By Ron Whelan
Using a vehicle in Mayfair, or bringing one into the area, by definition creates a cost to the local community.
This cost is partly environmental, through the added pollution and congestion created, and partly economic, through the added costs for highway maintenance. The existence of these costs is undeniable. The question is who should pay them.
Currently, Westminster Council is attempting to get visitors to West End areas like Mayfair, who bring in their cars, to pay an increased share of these costs. This attempt is widely welcomed by local residents, who are footing the bill for free parking for shoppers, late night drinkers, diners and gamblers.
This new policy has produced a torrent of high-profile objections, virtually none of which comes from the local community — certainly in Mayfair at least. Even the Churches have joined In — notably St. Georges Hanover Square, but where again, the congregation by and large comes from outside Mayfair. What is extraordinary about the violence of this criticism is that it reveals a complete selfishness on the part of the local business interest, and a complete indifference to Mayfair as a community, and the needs of the people who live there.
The Mayfair Residents Group is dedicated to fighting to protect our area. One of the principal threats we are continually faced with is the social blight caused by excessive volumes of cars at nights and at the weekends. This blight is self evident. The question that one has yet to hear answered is “Why should someone be able to bring their car into Mayfair and expect to be able to park it for nothing?” The restaurant and the casino owners would have you believe that the proposed parking charges would drive them out of business. There is absolutely no evidence to support these hysterical claims.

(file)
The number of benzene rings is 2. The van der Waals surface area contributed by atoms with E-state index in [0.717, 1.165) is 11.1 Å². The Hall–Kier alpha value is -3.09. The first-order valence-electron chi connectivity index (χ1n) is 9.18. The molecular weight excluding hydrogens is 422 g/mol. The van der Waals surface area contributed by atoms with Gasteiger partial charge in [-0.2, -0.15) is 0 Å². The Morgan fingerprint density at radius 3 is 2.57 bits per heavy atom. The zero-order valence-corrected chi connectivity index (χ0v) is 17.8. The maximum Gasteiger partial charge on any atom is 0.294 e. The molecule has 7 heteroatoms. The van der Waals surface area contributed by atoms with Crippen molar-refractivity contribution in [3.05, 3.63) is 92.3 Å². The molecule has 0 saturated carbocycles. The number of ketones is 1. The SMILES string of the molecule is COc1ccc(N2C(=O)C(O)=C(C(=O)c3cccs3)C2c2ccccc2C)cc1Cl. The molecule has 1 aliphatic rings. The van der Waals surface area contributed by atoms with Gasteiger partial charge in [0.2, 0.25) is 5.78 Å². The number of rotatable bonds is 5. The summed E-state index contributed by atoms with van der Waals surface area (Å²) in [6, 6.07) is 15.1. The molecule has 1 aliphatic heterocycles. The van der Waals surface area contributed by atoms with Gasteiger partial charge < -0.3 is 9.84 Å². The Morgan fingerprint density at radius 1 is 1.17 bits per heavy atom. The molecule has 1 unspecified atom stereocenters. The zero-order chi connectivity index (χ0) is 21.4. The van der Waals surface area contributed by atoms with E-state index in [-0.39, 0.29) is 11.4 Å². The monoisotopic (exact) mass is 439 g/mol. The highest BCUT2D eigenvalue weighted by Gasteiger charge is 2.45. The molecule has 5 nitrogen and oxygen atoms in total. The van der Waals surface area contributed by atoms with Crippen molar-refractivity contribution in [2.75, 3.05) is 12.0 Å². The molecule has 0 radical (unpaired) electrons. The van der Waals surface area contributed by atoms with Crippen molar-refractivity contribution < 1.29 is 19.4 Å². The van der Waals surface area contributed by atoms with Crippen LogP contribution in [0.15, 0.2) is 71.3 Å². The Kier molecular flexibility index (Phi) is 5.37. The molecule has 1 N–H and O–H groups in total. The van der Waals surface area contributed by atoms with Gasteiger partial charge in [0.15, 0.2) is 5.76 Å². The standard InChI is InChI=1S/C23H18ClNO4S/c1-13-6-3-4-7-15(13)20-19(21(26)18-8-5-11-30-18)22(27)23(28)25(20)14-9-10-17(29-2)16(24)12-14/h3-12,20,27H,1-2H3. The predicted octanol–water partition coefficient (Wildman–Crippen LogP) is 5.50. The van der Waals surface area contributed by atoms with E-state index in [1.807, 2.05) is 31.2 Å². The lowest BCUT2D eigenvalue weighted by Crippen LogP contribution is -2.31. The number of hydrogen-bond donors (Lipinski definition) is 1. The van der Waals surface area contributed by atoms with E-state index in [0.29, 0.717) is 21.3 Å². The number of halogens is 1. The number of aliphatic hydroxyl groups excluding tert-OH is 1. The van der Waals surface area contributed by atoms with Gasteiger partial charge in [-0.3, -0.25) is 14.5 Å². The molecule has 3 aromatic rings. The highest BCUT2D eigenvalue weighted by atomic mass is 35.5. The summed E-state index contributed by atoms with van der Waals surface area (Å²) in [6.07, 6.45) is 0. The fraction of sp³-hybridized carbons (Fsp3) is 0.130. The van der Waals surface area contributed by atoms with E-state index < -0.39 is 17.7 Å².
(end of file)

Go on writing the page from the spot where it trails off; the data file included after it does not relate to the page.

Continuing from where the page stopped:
The Council needs to explain far more effectively than it has done to date as to why free parking for visitors leads to anti-social consequences for the area, and why the whole community will benefit from these parking charges in the longer run. In other words, it must take control of events and stimulate a proper debate — something that has not yet happened. Such a debate should enable an agreement on an effective scale and implementation of the parking charges. Failure to achieve this will mean a victory for selfishness. It will also be another nail in the coffin for the future of Mayfair as a community.
Ron Whelan is Chairman of the Mayfair Residents Group.